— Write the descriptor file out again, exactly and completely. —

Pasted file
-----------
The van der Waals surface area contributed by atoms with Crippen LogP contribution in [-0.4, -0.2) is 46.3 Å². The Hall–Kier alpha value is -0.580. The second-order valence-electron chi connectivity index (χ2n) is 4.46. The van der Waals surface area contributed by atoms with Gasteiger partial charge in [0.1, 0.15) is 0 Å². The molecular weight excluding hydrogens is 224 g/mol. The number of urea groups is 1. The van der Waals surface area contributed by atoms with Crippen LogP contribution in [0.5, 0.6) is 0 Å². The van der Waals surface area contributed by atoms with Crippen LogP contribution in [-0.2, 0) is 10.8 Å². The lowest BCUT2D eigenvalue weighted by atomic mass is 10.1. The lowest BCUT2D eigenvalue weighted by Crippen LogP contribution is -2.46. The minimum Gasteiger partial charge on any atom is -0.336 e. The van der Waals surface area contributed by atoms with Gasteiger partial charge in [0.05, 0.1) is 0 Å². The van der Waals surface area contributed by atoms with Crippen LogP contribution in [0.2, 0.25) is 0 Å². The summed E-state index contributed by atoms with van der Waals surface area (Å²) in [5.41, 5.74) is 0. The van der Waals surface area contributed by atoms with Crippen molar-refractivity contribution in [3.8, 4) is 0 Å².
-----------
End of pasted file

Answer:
The van der Waals surface area contributed by atoms with Crippen LogP contribution in [-0.4, -0.2) is 46.3 Å². The Hall–Kier alpha value is -0.580. The second-order valence-electron chi connectivity index (χ2n) is 4.46. The van der Waals surface area contributed by atoms with Gasteiger partial charge in [0.1, 0.15) is 0 Å². The molecular weight excluding hydrogens is 224 g/mol. The number of urea groups is 1. The van der Waals surface area contributed by atoms with Crippen LogP contribution in [0.5, 0.6) is 0 Å². The van der Waals surface area contributed by atoms with Crippen LogP contribution in [-0.2, 0) is 10.8 Å². The lowest BCUT2D eigenvalue weighted by atomic mass is 10.1. The lowest BCUT2D eigenvalue weighted by Crippen LogP contribution is -2.46. The minimum Gasteiger partial charge on any atom is -0.336 e. The van der Waals surface area contributed by atoms with Gasteiger partial charge in [0.05, 0.1) is 0 Å². The van der Waals surface area contributed by atoms with Crippen LogP contribution in [0.2, 0.25) is 0 Å². The summed E-state index contributed by atoms with van der Waals surface area (Å²) in [5.41, 5.74) is 0. The van der Waals surface area contributed by atoms with Crippen molar-refractivity contribution in [3.8, 4) is 0 Å².